A 58-page catalogue is available through the gallery, featuring an essay by Chai Duncan as well as images of all works in the exhibition.

Thank you to the Canada Council for the Arts for their support of this exhibition.

“Making Methods” at the Robert McLaughlin Gallery

Making Methods (Custom) (2)


Making Methods: 

Becky Ip, Sam Mogelonsky, Mark Stebbins


Curated by Linda Jansma

The Robert McLaughlin Gallery, Oshawa, Ontario

24 August – 3 November

Opening Reception: RMG Fridays, 6 September, 7-10pm


The works in Making Methods focus on concepts of repetition, detail, and labour as a means of production. They arise in an era when rapid digital and non-physical experiences are commonplace. In this exhibition, art by three emerging Toronto-based artists demonstrate a deliberate engagement with the physical, through material. This modernization of craft-based processes, could indicate an increased focus on hand-rendered art.

Although each of the artist’s work is steeped in process, it is not, however, the process alone that makes their work compelling. Becky Ip’s meticulous graphite drawings are translated to paintings on mylar and recorded to experimental film.  Samantha Mogelonsky’s sculptures are experiments in material and labour, each made with disarmingly excessive method. Mark Stebbins’ paintings deal in the art of the error—the glitch. His meticulous process is a manipulation of material, which includes paint and ink, allowing us to draw comparisons to digital images as well as textiles such as knitting and embroidery.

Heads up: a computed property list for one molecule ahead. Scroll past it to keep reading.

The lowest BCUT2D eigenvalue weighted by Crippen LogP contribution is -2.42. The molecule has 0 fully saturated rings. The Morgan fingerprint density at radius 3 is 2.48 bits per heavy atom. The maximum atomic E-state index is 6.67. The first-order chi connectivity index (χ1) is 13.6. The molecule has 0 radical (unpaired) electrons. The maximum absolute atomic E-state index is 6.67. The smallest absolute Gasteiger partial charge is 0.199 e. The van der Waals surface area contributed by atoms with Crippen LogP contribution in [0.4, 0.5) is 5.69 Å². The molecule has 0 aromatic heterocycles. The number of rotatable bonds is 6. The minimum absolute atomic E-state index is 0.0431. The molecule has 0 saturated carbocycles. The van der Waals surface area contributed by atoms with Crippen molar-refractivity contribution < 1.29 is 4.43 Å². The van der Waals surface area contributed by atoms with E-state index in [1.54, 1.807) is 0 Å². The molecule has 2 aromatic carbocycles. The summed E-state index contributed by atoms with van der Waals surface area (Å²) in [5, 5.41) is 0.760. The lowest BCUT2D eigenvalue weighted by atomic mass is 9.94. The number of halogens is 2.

72- page catalogue will accompany the show, featuring colour photography and essays by curators Linda Jansma and Darryn Doull. The catalogue will be available for purchase from The RMG Bookstore, as well as through ABC Art Books Canada.

Making Methods will travel to the Judith & Norman ALIX Art Gallery in Sarnia, Ontario, in Spring 2014.

Thank you to the Canada Council for the Arts and the Ontario Arts Council for their support of this exhibition.


Making Methods invitation

“Peinture Extrême” at Galerie BAC, Montreal



Peinture Extrême : Se creuser les méninges opens June 29 at Galerie BAC, Bigué Art Contemporain in Montreal and shows until July 27, 2013.  An opening reception will take place on Thursday, July 4 at 6:00 pm. 

This group exhibition features work by Scott Bertram, Jordan Broadworth, André Dubois, John Kissick, Marc Nerbonne, Catherine Plaisance and Mark Stebbins.